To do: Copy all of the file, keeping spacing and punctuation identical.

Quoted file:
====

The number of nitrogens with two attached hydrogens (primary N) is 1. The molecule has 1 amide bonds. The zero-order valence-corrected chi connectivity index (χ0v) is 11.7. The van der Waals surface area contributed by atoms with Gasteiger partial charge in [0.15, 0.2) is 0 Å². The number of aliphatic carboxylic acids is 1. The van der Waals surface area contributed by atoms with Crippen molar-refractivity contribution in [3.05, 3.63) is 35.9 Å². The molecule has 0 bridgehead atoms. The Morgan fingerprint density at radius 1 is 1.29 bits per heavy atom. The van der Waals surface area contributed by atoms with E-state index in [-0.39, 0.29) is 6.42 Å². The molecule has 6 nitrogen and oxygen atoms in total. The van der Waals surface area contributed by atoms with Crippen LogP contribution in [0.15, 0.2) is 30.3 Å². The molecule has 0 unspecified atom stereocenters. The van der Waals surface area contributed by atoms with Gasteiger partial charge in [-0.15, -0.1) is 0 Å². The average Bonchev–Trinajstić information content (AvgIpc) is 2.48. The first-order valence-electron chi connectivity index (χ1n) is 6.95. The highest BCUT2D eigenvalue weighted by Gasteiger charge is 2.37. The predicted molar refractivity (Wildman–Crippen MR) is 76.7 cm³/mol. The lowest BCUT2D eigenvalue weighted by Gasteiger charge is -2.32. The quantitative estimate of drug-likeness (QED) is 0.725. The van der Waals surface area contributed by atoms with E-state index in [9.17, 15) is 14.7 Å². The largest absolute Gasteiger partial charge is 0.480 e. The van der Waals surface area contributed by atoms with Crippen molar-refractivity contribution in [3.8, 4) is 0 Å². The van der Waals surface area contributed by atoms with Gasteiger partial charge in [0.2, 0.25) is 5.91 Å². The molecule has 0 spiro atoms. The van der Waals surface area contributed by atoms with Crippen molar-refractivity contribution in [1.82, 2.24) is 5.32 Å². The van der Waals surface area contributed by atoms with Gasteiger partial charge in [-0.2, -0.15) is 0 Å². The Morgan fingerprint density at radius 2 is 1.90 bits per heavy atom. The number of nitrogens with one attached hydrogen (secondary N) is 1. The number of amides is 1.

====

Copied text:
The number of nitrogens with two attached hydrogens (primary N) is 1. The molecule has 1 amide bonds. The zero-order valence-corrected chi connectivity index (χ0v) is 11.7. The van der Waals surface area contributed by atoms with Gasteiger partial charge in [0.15, 0.2) is 0 Å². The number of aliphatic carboxylic acids is 1. The van der Waals surface area contributed by atoms with Crippen molar-refractivity contribution in [3.05, 3.63) is 35.9 Å². The molecule has 0 bridgehead atoms. The Morgan fingerprint density at radius 1 is 1.29 bits per heavy atom. The van der Waals surface area contributed by atoms with E-state index in [-0.39, 0.29) is 6.42 Å². The molecule has 6 nitrogen and oxygen atoms in total. The van der Waals surface area contributed by atoms with Crippen LogP contribution in [0.15, 0.2) is 30.3 Å². The molecule has 0 unspecified atom stereocenters. The van der Waals surface area contributed by atoms with Gasteiger partial charge in [-0.15, -0.1) is 0 Å². The average Bonchev–Trinajstić information content (AvgIpc) is 2.48. The first-order valence-electron chi connectivity index (χ1n) is 6.95. The highest BCUT2D eigenvalue weighted by Gasteiger charge is 2.37. The predicted molar refractivity (Wildman–Crippen MR) is 76.7 cm³/mol. The lowest BCUT2D eigenvalue weighted by Gasteiger charge is -2.32. The quantitative estimate of drug-likeness (QED) is 0.725. The van der Waals surface area contributed by atoms with E-state index in [9.17, 15) is 14.7 Å². The largest absolute Gasteiger partial charge is 0.480 e. The van der Waals surface area contributed by atoms with Crippen molar-refractivity contribution in [3.8, 4) is 0 Å². The van der Waals surface area contributed by atoms with Gasteiger partial charge in [0.2, 0.25) is 5.91 Å². The molecule has 0 spiro atoms. The van der Waals surface area contributed by atoms with Crippen molar-refractivity contribution in [1.82, 2.24) is 5.32 Å². The van der Waals surface area contributed by atoms with Gasteiger partial charge in [-0.2, -0.15) is 0 Å². The Morgan fingerprint density at radius 2 is 1.90 bits per heavy atom. The number of nitrogens with one attached hydrogen (secondary N) is 1. The number of amides is 1.